The integrity of the fetal–maternal interface is critical for proper fetal nourishment during pregnancy. Integrins are important adhesion molecules present at the interface during implantation; however, in vivo evidence for integrin activation and focal adhesion formation at the maternal–conceptus interface is limited. We hypothesized that focal adhesion assembly in uterine luminal epithelium (LE) and conceptus trophectoderm (Tr) results from integrin binding of extracellular matrix (ECM) at this interface to provide increased tensile forces and signaling to coordinate utero-placental development. An ovine model of unilateral pregnancy was used to evaluate mechanotransduction events leading to focal adhesion assembly at the maternal–conceptus interface and within the uterine wall. Animals were hysterectomized on days 40, 80, or 120 of pregnancy, and uteri immunostained for integrins (ITGAV, ITGA4, ITGA5, ITGB1, ITGB3, and ITGB5), ECM proteins (SPP1, LGALS15, fibronectin (FN), and vitronectin (VTN)), cytoskeletal molecules (ACTN and TLN1), and a signal generator (PTK2). Focal adhesion assembly in myometrium and stroma was also studied to provide a frame of reference for mechanical stretch of the uterine wall. Large focal adhesions containing aggregates of ITGAV, ITGA4, ITGA5, ITGB1, ITGB5, ACTN, and PTK2 were detected in interplacentomal uterine LE and Tr of gravid but not non-gravid uterine horns and increased during pregnancy. SPP1 and LGALS15, but not FN or VTN, were present along LE and Tr interfaces in both uterine horns. These data support the idea that focal adhesion assembly at the maternal–conceptus interface reflects adaptation to increasing forces caused by the growing fetus. Cooperative binding of multiple integrins to SPP1 deposited at the maternal–conceptus interface forms an adhesive mosaic to maintain a tight connection between uterine and placental surfaces along regions of epitheliochorial placentation in sheep.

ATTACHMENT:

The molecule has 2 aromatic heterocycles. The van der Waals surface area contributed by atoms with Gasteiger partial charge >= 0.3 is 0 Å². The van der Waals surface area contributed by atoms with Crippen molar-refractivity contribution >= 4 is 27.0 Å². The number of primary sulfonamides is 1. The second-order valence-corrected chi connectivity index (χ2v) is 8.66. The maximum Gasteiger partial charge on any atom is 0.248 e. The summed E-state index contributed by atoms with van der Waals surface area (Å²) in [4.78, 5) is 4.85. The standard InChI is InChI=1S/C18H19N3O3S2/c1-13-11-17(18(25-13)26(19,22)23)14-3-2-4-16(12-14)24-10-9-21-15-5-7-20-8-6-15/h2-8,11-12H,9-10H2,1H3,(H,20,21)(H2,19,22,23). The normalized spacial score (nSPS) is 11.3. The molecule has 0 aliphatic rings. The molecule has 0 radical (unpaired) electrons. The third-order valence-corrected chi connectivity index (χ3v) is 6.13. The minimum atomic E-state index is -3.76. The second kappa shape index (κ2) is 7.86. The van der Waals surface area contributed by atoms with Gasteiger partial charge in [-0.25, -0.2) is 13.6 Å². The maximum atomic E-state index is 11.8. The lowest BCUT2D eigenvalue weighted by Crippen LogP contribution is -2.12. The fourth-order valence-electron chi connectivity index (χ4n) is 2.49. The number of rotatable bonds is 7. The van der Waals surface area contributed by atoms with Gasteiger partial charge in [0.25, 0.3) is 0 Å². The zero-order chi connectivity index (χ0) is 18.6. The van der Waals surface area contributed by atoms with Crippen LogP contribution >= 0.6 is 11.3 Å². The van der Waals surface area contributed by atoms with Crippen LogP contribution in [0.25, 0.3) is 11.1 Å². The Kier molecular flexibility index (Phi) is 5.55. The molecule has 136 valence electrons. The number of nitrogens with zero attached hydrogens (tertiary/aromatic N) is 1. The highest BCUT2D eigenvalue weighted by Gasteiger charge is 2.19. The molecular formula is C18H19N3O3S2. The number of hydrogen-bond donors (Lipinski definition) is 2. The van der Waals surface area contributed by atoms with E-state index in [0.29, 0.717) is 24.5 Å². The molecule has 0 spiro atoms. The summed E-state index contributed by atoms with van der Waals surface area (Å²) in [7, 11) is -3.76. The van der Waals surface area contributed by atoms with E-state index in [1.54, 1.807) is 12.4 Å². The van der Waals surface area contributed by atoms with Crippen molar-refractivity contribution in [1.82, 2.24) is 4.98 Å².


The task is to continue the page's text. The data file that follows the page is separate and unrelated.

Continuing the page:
Free access